Former Prime Minister Julia Gillard is being investigated in a major fraud enquiry by Victoria Police. That inference has been available to informed observers since June this year.
On 15 May police gave evidence on oath to Magistrate Martin of the Victorian Magistrates' Court at Melbourne in an application for a warrant to search Ms Gillard's former offices at Slater and Gordon. On 17 May, 2013 police attended Slater and Gordon's offices and executed the warrant.
On 29 May I published a letter sent to the Legal Services Board with a detailed complaint about the Slater and Gordon Solicitors' Trust Account and the way it records the proceeds of an AWU Workplace Reform Association cheque for $67,722.30 used to finance Wilson/Blewitt's house purchase.
On 31 May the Legal Services Board wrote back to say it had accepted the complaint and begun investigating. The Legal Services Board investigates the conduct of lawyers only, not firms and not clients.
On 17 June Hedley Thomas of The Australian published the first media report about the police search warrant and seizure. It is authoritative and comprehensive and names the then Prime Minister.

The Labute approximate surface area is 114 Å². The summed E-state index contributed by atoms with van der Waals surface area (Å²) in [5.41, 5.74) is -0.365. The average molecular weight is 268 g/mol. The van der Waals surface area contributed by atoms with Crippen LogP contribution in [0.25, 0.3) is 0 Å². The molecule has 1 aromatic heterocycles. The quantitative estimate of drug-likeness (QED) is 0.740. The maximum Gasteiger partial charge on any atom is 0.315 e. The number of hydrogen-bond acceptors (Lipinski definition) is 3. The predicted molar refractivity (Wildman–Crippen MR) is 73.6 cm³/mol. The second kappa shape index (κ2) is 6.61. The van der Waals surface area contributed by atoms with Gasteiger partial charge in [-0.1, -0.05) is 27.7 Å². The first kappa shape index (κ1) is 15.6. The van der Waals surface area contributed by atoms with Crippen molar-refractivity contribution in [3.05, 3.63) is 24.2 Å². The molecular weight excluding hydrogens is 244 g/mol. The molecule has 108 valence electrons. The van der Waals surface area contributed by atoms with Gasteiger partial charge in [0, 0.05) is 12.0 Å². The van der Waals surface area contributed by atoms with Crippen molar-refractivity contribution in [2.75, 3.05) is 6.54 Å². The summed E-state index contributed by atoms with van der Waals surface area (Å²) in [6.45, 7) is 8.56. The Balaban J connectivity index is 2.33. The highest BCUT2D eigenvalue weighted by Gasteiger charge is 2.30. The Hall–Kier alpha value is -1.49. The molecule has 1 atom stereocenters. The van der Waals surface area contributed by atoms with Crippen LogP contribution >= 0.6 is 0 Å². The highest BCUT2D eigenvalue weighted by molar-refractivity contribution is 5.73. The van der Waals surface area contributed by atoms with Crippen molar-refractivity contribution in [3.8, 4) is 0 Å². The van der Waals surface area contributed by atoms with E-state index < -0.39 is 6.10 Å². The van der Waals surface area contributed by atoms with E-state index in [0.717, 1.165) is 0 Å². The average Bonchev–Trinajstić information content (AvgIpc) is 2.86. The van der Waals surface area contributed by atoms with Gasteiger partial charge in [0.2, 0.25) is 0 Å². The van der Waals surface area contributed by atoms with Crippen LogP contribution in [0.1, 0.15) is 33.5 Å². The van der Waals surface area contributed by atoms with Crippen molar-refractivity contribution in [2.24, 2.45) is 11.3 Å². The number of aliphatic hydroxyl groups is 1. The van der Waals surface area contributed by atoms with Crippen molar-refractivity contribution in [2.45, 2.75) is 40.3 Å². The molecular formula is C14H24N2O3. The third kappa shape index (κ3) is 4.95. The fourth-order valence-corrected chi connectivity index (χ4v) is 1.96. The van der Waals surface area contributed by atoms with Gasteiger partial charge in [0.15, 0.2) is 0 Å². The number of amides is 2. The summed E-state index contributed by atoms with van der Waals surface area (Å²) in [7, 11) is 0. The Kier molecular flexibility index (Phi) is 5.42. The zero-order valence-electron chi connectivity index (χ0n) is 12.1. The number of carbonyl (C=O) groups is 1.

On 18 June, Mark Baker of The Age published a further comprehensive report, confirming the details of the raid and the fact police would appear in court within two weeks to seek the court's approval to use in evidence the documents they had seized.
On 18 June I had a detailed conversation with the Legal Services Board's Executive Director of Complaints and Regulation. I have kept the details of that conversation confidential but it is referred to in a letter I received from him later that day.
The letter refers to my complaint about the Slater and Gordon Trust Account irregularity and says:
On Wednesday 19 June the ABC replied to a reader of our news website's letter complaining about the ABC's lack of coverage of the police investigation involving the Prime Minister, the ABC replied:
The ABC was aware that an alleged raid had occurred. However, we were unable to confirm it had happened and therefore, we did not report it.
On Monday, 15 June 2013, the ABC published an extensive report about the Prime Minister of Spain and his ties to a slush fund:
Calls for Spanish prime minister Mariano Rajoy to resign over ties to slush fund